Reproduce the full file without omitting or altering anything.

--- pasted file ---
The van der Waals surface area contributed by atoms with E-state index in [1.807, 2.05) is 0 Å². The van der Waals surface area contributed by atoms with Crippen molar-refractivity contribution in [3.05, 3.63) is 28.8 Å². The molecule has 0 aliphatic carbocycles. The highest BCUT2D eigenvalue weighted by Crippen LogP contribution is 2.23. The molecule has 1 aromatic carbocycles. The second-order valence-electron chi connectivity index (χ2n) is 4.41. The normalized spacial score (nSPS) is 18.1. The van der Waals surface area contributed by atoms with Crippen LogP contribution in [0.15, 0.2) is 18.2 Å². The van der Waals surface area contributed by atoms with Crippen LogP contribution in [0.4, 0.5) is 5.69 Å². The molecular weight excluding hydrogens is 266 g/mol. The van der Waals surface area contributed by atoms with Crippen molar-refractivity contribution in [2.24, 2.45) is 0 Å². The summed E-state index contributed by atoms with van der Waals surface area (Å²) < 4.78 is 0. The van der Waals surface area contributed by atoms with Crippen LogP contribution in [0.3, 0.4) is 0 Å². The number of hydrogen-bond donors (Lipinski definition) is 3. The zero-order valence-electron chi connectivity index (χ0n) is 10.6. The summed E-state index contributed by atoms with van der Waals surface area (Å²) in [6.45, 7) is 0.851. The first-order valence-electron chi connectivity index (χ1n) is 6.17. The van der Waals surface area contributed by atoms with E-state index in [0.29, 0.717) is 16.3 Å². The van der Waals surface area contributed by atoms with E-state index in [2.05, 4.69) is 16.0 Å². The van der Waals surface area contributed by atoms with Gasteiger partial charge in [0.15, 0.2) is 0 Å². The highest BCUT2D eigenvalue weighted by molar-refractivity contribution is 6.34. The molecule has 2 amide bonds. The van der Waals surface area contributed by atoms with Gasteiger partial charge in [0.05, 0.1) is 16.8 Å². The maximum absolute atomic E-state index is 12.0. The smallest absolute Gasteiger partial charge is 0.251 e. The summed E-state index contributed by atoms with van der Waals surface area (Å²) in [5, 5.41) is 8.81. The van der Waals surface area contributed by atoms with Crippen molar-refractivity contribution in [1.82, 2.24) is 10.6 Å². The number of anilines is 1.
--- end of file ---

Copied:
The van der Waals surface area contributed by atoms with E-state index in [1.807, 2.05) is 0 Å². The van der Waals surface area contributed by atoms with Crippen molar-refractivity contribution in [3.05, 3.63) is 28.8 Å². The molecule has 0 aliphatic carbocycles. The highest BCUT2D eigenvalue weighted by Crippen LogP contribution is 2.23. The molecule has 1 aromatic carbocycles. The second-order valence-electron chi connectivity index (χ2n) is 4.41. The normalized spacial score (nSPS) is 18.1. The van der Waals surface area contributed by atoms with Crippen LogP contribution in [0.15, 0.2) is 18.2 Å². The van der Waals surface area contributed by atoms with Crippen LogP contribution in [0.4, 0.5) is 5.69 Å². The molecular weight excluding hydrogens is 266 g/mol. The van der Waals surface area contributed by atoms with Crippen molar-refractivity contribution in [2.24, 2.45) is 0 Å². The summed E-state index contributed by atoms with van der Waals surface area (Å²) < 4.78 is 0. The van der Waals surface area contributed by atoms with Crippen LogP contribution in [0.3, 0.4) is 0 Å². The number of hydrogen-bond donors (Lipinski definition) is 3. The zero-order valence-electron chi connectivity index (χ0n) is 10.6. The summed E-state index contributed by atoms with van der Waals surface area (Å²) in [6.45, 7) is 0.851. The first-order valence-electron chi connectivity index (χ1n) is 6.17. The van der Waals surface area contributed by atoms with E-state index in [0.29, 0.717) is 16.3 Å². The van der Waals surface area contributed by atoms with E-state index in [2.05, 4.69) is 16.0 Å². The van der Waals surface area contributed by atoms with Gasteiger partial charge in [0.15, 0.2) is 0 Å². The highest BCUT2D eigenvalue weighted by molar-refractivity contribution is 6.34. The molecule has 2 amide bonds. The van der Waals surface area contributed by atoms with Gasteiger partial charge in [0.05, 0.1) is 16.8 Å². The maximum absolute atomic E-state index is 12.0. The smallest absolute Gasteiger partial charge is 0.251 e. The summed E-state index contributed by atoms with van der Waals surface area (Å²) in [5, 5.41) is 8.81. The van der Waals surface area contributed by atoms with Crippen molar-refractivity contribution in [1.82, 2.24) is 10.6 Å². The number of anilines is 1.